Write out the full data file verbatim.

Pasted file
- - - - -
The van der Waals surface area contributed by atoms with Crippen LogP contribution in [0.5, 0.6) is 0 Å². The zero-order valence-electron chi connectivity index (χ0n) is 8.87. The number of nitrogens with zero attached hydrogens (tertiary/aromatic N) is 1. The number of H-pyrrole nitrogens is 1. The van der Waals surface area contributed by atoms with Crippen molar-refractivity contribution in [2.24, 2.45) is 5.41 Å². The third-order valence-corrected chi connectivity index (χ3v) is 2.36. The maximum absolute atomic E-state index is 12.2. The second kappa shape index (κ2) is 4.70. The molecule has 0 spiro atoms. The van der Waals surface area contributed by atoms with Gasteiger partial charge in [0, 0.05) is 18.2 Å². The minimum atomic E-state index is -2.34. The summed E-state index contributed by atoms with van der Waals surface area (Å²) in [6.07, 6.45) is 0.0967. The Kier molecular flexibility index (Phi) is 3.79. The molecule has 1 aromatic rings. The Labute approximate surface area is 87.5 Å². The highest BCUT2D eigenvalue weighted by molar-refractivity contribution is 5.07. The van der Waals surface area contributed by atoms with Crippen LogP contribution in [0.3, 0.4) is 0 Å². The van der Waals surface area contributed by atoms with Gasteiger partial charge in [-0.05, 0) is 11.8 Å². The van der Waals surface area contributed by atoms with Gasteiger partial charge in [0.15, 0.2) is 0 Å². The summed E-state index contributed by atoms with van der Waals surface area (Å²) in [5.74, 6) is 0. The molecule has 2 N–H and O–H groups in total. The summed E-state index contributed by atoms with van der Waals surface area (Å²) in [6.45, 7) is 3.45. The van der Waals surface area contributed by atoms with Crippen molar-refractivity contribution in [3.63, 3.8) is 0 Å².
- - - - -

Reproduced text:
The van der Waals surface area contributed by atoms with Crippen LogP contribution in [0.5, 0.6) is 0 Å². The zero-order valence-electron chi connectivity index (χ0n) is 8.87. The number of nitrogens with zero attached hydrogens (tertiary/aromatic N) is 1. The number of H-pyrrole nitrogens is 1. The van der Waals surface area contributed by atoms with Crippen molar-refractivity contribution in [2.24, 2.45) is 5.41 Å². The third-order valence-corrected chi connectivity index (χ3v) is 2.36. The maximum absolute atomic E-state index is 12.2. The second kappa shape index (κ2) is 4.70. The molecule has 0 spiro atoms. The van der Waals surface area contributed by atoms with Gasteiger partial charge in [0, 0.05) is 18.2 Å². The minimum atomic E-state index is -2.34. The summed E-state index contributed by atoms with van der Waals surface area (Å²) in [6.07, 6.45) is 0.0967. The Kier molecular flexibility index (Phi) is 3.79. The molecule has 1 aromatic rings. The Labute approximate surface area is 87.5 Å². The highest BCUT2D eigenvalue weighted by molar-refractivity contribution is 5.07. The van der Waals surface area contributed by atoms with Crippen LogP contribution in [0.3, 0.4) is 0 Å². The van der Waals surface area contributed by atoms with Gasteiger partial charge in [-0.05, 0) is 11.8 Å². The van der Waals surface area contributed by atoms with Gasteiger partial charge in [0.15, 0.2) is 0 Å². The summed E-state index contributed by atoms with van der Waals surface area (Å²) in [5.74, 6) is 0. The molecule has 2 N–H and O–H groups in total. The summed E-state index contributed by atoms with van der Waals surface area (Å²) in [6.45, 7) is 3.45. The van der Waals surface area contributed by atoms with Crippen molar-refractivity contribution in [3.63, 3.8) is 0 Å².